On the court, George Karl has referred to him as a “good bad player,” meaning he rarely chooses to do the right thing but frequently is talented enough to make the wrong thing work.
Off the court, he is deemed an individual not to be taken seriously. When he asked to be called Earl, his given name, instead of J.R., it was dismissed as some kind of joke and the news media continued to refer to him solely as J.R. If I called him Earl Smith III, most readers would have no idea who I was talking about.
It is undeniable Smith has brought most of this on himself. He is the one who has failed to live up to his talent. He is the one who has made mistakes on, and most tragically, off the court. He is the one who has chosen to storm off the court and remove himself from his team.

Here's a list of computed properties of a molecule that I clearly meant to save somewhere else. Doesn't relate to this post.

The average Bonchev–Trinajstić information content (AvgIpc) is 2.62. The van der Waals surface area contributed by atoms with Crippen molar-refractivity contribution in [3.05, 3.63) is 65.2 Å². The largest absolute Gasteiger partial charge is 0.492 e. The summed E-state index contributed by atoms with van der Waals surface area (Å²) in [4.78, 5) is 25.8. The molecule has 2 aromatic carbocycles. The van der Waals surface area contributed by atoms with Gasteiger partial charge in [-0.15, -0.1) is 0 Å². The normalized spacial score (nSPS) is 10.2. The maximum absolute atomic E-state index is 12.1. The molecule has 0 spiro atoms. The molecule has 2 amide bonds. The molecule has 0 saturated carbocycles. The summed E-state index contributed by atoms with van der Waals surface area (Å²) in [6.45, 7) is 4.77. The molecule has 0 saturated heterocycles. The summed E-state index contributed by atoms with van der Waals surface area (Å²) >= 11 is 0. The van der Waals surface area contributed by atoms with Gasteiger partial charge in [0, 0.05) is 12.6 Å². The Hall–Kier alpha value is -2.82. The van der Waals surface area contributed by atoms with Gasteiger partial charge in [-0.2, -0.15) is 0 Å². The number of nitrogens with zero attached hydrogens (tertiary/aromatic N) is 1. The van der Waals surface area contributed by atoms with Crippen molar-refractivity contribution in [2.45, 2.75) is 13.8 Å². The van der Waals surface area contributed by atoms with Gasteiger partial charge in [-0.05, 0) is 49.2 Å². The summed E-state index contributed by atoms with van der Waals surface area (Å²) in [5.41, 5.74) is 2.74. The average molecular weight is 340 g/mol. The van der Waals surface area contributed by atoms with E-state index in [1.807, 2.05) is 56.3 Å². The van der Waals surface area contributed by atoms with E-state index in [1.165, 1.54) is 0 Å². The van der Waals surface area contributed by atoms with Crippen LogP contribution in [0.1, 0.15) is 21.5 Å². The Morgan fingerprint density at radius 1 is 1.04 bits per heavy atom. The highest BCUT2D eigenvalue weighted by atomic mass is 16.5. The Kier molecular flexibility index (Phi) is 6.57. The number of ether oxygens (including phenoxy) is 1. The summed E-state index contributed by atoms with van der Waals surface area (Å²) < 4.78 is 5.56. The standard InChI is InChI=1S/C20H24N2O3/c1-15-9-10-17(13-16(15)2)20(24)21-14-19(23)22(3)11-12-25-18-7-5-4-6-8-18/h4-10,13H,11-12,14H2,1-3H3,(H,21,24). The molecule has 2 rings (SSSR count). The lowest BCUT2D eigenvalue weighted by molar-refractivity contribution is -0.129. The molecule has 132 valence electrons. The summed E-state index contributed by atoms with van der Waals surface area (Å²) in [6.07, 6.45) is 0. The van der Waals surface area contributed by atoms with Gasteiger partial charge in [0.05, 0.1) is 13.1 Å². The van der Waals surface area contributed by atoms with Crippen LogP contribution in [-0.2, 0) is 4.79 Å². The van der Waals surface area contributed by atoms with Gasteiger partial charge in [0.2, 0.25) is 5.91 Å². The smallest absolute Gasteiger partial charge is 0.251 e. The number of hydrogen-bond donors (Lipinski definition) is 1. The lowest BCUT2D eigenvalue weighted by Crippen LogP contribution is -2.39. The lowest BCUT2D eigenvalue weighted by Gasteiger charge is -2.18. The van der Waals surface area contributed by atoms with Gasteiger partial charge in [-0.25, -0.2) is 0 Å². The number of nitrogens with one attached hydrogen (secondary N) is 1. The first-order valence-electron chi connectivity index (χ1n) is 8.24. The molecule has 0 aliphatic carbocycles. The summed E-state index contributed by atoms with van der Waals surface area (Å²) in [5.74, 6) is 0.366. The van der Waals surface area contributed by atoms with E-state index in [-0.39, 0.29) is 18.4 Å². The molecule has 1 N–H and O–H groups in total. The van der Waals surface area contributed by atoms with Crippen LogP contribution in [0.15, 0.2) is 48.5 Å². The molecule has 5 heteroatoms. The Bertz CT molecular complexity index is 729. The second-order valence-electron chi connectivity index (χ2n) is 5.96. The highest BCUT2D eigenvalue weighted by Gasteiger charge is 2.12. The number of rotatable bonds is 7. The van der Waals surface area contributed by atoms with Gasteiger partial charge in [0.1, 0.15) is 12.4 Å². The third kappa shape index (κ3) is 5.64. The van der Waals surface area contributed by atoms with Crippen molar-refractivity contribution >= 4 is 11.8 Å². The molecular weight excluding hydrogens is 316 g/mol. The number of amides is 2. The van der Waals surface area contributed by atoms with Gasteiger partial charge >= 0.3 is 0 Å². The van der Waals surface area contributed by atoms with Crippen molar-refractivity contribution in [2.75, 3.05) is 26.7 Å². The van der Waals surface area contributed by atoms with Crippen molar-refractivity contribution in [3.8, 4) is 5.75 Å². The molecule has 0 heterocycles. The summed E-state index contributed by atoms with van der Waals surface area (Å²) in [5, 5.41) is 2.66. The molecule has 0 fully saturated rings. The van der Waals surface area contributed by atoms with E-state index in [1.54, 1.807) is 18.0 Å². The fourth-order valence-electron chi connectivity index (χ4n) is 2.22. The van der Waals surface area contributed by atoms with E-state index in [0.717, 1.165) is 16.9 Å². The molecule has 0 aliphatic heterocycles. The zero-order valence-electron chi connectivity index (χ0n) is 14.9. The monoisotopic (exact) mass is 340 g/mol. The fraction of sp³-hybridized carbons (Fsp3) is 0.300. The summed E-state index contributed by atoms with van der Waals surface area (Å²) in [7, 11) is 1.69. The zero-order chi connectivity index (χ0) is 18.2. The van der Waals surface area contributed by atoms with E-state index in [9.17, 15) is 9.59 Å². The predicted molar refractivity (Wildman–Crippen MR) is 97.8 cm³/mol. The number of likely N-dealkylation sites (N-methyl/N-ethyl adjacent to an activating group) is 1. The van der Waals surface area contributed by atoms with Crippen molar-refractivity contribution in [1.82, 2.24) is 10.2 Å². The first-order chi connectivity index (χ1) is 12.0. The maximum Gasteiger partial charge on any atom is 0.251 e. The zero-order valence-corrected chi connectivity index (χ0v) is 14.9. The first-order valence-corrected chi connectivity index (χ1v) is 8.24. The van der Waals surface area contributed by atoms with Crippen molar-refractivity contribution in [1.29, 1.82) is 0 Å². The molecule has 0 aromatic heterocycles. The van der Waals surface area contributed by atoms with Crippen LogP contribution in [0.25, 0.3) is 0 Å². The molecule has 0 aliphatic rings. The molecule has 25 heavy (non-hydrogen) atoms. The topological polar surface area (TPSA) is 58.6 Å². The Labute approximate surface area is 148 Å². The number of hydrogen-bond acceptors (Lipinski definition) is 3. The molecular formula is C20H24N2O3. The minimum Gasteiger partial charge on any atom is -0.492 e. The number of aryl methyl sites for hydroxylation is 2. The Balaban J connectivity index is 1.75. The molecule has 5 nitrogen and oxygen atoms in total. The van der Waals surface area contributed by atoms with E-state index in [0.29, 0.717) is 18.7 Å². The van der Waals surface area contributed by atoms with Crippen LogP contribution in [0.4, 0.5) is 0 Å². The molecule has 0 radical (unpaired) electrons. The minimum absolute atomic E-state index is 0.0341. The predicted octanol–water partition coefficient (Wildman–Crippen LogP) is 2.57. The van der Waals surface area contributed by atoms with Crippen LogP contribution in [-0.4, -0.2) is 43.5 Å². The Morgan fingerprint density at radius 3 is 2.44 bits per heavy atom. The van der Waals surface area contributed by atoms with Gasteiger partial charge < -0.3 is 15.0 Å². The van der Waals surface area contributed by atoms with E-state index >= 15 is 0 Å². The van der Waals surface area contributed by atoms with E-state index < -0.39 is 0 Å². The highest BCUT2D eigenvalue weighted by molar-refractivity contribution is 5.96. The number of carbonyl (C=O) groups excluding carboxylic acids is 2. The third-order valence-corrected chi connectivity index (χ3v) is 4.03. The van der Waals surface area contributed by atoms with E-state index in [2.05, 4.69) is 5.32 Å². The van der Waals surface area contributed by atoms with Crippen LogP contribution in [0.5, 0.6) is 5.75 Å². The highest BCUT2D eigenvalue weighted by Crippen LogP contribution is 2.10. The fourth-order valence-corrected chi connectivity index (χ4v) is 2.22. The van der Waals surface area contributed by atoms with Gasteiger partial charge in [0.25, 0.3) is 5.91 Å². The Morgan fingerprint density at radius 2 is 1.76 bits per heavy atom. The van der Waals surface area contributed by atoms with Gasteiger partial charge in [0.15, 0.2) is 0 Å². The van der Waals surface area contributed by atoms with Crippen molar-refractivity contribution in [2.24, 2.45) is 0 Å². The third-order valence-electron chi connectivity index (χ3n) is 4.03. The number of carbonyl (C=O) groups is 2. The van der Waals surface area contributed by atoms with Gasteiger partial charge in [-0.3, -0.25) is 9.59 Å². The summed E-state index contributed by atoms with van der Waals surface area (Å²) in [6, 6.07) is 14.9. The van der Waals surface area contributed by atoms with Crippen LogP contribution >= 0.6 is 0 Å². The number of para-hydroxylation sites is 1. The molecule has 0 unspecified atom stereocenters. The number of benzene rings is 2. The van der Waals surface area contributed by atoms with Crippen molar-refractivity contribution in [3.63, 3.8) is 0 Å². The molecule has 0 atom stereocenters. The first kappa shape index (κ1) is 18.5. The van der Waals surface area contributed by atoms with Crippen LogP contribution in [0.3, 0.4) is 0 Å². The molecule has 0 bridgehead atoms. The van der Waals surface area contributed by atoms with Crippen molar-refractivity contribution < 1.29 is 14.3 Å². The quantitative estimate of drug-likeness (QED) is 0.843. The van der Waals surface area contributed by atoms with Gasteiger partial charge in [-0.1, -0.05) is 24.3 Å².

Despite all of this, I, for one, still hold out hope that Smith, 26, can prove his detractors wrong.
Smith burst onto the scene sharing Most Valuable Player honors with another young phenom named Dwight Howard in the 2004 McDonald’s all-American game, which included other young talents like Josh Smith, Rajon Rondo, Rudy Gay, Marvin Williams and LaMarcus Aldridge. That night, J.R. Smith drained five 3-pointers and threw down a slew of nasty dunks. After the game, he claimed he was inspired by the presence of a young N.B.A. star sitting courtside named Carmelo Anthony. That night ignited his N.B.A. career.
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